Have we achieved any of these goals? The results are mixed. Some we did... but most we did not. Why not, you ask? Well there are several reasons, but the main reason is simply we, the technical community, didn't deliver. We didn't make the technological breakthroughs we promised. We have been successful at holding our annual energy demand growth to below the goal of 2 percent per year, primarily through conservation, BUT today, imported oil accounts for 40 percent of our total energy consumption, and it's expected to climb to 58 percent by the year 2010. [These figures give reality to the importance of Operation Desert Storm.] Our gasoline consumption has decreased by only 2 percent, despite the introduction of more fuel efficient vehicles. In 1991, we consumed an average of 16.7 million barrels of oil per day, up from 7.3 million barrels per day in 1976. In 1990, renewable energy accounted for only 8 percent of the energy consumed in the U.S. Today less than 1 percent (or less than 1 million homes) in the U.S. use solar energy. We had promised utility sized photovoltaic power systems and roof top residential systems. Where are they? We said by the mid 1990's, we would be producing photovoltaically generated electricity at a cost of around 5 cents per kilowatt-hour. The actual cost, for terrestrial applications is still about an order of magnitude higher today. We are 1000 percent from our promise. For wind systems, we promised economically viable systems. Without the benefit of legislative mandates and tax incentives, these systems fall well short of viability. Again we failed our promise. We said we could produce efficient, environmentally benign electric vehicles. Where are they? We still don't have a good, affordable electric vehicle battery and not much on the horizon even though a number of you are working hard in that area. We have fortunately begun to reassemble teams for their development, but cycle life and energy density still remain the challenge. Perhaps variations on the nickel-hydrogen battery which is now flying reliably in space systems can offer some reason for optimism. No matter that ideas like this were being worked 15 years ago. We talked of modular fuel cells for utility application, converting natural and/or coal derived gas efficiently and cleanly for making electricity. Did we deliver? Are they commercially available? Almost? What of nuclear power? Fusion reactors may well be the ultimate solution to all the world's needs. Are we closer or are we farther away? This summer engineering work began on the International Thermonuclear Experimental Reactor (ITER) Program, an international effort to achieve the long sought "break-even and ignition points." An exciting undertaking, but as Paul-Henri Rebut, the ITER Director said, "If ITER fails, fusion will be delayed a half-century or more. "And what about hydrogen? It was promised as the energy fuel of the future... clean, abundant, non-polluting... to fuel our homes, factories, cars and airplanes. We seem to have lost interest. These are a few of the things we promised over a decade and a half ago. Like vote hungry politicians, we promised easy solutions to hard, hard problems, and, perhaps like some of those candidates, we didn't deliver! Not our fault you say? "The marketplace didn't want these solutions" or "The price of oil dropped and remains too cheap," you say, or maybe it's because "our national political leadership abandoned the quest." Then whose fault is it... Mr. and Mrs. American Citizen's? No! It is not their doing, it is ours! You, and yes me, the technical community dropped the ball. We gave up! We lacked the will to lead and fight for the longer term benefit when the tide turned, and we went off in other directions like mercenary soldiers looking for the next war. A lot of us who were in this army seeking efficiency and energy independence (perhaps the community that holds the long term viability of earth in its hands), found new tables to feed from... we changed our hats, embraced new goals and saluted new flags. Do I really blame you for this? Of course not! I am a realist too, as well as a sometimes hopeless romantic and optimistic futurist. The need to support graduate students, keep a healthy bottom line, keep the tyranny of Wall Street at bay, and pay the bills made us, maybe reluctantly, into a different kind of warrior. How many kinds of warriors have you been or will you be in your career? How many times have we turned our backs on our former passions to seek new relationships with some new and glitzy newcomer whose allure is measured by the size of its purse? But has this been necessary? Are you and I obligated to forgo our beliefs and commitments? Are we forever going to abrogate our promises? Are we forever going to let our dreams die, our technical expertise wither, our passions cool? That, my colleagues, is the crux of the real question you need to address. Let me rephrase it very simply. Do we believe and care enough to do what is right... what is right for our nations... what is right for our world? I think you and I have an obligation we have not delivered on. We have an obligation to our nations and to the world to provide leadership. We have an obligation to make the hard choices and propose and demand, yes demand solutions, even difficult and unpopular ones. In many ways we are at the junction in the path that Frost talks about in another of his poems, The Road Not Taken. In that poem Frost talks of two paths in a woods and says, "I took the one less traveled by, and that has made all the difference." To draw the analogy, think of the path we have been traveling. A journey begun with a rousing sendoff at the start. A sendoff characterized by national pronouncements, brass bands, press conferences, lofty goals and national commitments, and yes, even resources! But after we had trod down the path for a kilometer or two, the voices of the critics and the naysayers begin to whisper from the dark woods through which we travel. Soon the whispers grow to an ebullient chorus, singing the critical song of discontent in an ever rising crescendo. You have heard their voices and the ever ringing echoes, the verses of their songs becoming more and more petulant, more caustic, more negative. These songs soon are joined by the brass instruments of those with other agendas... those who see profit in stopping your journey so they can plunder your carriage. Soon we once again are debating the wisdom of the journey we are on. "Why," the chorus and band assembled shout, "are we doing this when we have so many other urgent needs? Why are we doing this when it is the responsibility of others? Why are we doing this when I could be using your carriage for MY special journey to MY destination... one, they assert loudly, that offers far greater reward than yours?" And so we debate again, endlessly it seems. What is so interesting is that when we ask the same questions we asked previously, we now get strikingly different answers to the same questions. Now we have plenty of oil... now we have plenty of natural gas... now we have plenty of everything! No need to do anything. Let's move on to other more pressing priorities! So it goes, we start, we travel a little way, and then we quit. That is the path we are on my colleagues, and this is a path that is well trodden by others before us... their tracks visible in the clay of history. Unlike Frost, we are taking the path trodden by others... a path well worn, littered with discarded commitments, broken promises and decaying ideals. Frost takes the path less traveled. That, I suggest to you, is what we should do as well. Maybe we need to take the path that is rocky and steep and not well lighted, and stay on our path no matter how loud the whispers from the woods become, no matter how bitter the environment, and no matter that the journey may be longer and harsher than we first thought and no matter that hidden behind the rocks are those who would ravage us and plunder our purses to fatten theirs.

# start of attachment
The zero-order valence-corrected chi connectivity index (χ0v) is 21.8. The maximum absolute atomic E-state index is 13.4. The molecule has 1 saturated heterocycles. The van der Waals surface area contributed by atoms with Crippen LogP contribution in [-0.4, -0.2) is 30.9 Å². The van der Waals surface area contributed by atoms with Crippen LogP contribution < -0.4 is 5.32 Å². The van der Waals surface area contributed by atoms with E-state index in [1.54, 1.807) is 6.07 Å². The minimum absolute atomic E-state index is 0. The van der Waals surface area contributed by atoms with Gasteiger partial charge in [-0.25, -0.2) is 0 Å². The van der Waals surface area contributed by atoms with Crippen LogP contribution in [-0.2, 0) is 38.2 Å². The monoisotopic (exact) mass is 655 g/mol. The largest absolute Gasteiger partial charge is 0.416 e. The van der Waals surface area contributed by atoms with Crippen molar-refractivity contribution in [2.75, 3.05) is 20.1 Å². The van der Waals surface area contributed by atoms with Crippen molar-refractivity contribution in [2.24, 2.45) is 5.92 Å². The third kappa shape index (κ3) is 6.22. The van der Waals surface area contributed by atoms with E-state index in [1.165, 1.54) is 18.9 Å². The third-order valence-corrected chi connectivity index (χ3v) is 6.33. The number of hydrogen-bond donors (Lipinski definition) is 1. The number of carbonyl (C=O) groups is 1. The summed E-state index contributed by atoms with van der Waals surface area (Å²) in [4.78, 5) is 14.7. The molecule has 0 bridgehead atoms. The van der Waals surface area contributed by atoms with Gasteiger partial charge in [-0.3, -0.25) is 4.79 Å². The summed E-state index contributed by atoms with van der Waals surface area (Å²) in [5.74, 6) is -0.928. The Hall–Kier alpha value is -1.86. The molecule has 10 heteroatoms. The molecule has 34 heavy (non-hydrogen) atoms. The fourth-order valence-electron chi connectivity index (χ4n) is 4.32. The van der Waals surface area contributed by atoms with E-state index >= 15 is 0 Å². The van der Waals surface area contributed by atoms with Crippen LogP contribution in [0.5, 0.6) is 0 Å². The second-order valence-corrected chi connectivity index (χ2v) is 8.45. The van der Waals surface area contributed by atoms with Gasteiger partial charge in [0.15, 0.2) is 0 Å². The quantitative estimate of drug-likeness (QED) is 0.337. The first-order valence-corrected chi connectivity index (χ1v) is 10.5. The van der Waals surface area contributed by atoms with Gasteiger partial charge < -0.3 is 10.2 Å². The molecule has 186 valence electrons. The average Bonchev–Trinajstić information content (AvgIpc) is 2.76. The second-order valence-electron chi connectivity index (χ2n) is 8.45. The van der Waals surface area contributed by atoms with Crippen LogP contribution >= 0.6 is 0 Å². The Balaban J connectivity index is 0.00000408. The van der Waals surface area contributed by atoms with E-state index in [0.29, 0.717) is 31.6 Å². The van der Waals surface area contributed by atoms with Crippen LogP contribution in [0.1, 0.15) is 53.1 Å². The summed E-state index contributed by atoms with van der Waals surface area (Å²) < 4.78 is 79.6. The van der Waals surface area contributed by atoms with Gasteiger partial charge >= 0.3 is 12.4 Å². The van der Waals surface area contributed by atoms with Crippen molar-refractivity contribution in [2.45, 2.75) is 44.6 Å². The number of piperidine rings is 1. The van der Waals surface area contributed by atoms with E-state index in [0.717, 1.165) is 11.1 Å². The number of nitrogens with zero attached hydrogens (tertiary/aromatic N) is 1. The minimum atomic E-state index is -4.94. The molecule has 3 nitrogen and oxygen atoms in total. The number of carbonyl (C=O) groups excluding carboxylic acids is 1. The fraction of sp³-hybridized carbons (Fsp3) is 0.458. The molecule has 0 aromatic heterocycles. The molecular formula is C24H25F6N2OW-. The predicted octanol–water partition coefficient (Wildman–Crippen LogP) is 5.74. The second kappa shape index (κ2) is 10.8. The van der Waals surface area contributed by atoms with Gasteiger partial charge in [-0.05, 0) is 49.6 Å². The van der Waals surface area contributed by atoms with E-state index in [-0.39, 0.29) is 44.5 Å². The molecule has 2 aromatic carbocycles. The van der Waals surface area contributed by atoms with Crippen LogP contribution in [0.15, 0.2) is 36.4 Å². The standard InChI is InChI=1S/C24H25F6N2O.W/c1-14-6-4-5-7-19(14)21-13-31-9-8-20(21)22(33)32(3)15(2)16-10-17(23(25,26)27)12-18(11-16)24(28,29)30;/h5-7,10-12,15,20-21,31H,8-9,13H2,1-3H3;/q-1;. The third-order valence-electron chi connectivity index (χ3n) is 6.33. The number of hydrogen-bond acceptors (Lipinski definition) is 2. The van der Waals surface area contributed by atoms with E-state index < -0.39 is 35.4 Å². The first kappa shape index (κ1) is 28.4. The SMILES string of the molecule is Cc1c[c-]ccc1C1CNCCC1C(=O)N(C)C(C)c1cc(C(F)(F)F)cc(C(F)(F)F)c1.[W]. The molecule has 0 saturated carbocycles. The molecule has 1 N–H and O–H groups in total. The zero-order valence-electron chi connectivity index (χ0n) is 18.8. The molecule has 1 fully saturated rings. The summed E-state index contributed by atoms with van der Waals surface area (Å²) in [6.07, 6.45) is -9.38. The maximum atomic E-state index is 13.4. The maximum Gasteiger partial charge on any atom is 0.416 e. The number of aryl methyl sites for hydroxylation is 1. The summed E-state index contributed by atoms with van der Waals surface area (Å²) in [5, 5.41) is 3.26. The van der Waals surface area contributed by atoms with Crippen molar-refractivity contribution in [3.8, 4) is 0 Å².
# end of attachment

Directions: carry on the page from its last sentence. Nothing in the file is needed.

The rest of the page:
Think of the journeys we have begun in the recent years. I have already mentioned the "War for Energy Independence." Two decades ago we went to the moon, not once but several times. Why did we go? Well, John Kennedy said it so well: "We go not because it is easy, we go because it is hard." The keys were leadership and commitment. We had them then... we set tough goals, we met the challenges, we overcame the setbacks. We went to the moon and then [pause]... and then we quit. That is something people hundreds of years from now will never understand. We have now lost that capability. We now are farther away from being able to go to the moon than we were 25 years ago! Remember the Solar Power Satellite concept? With its huge solar collectors orbiting the earth, beaming power down to an energy hungry world... a bold concept, utilizing space for terrestrial needs. Relegated to our bookshelves or file cabinets now. Why? Was it too grand, too visionary, too hard? [A footnote: I have just returned from Japan at the International Space University where 100 of the world's brightest young professionals from across the technical, business and social disciplines in 29 countries are busy with a comprehensive design project on all aspects of this concept... There is hope! These ideas will be kept alive in many countries.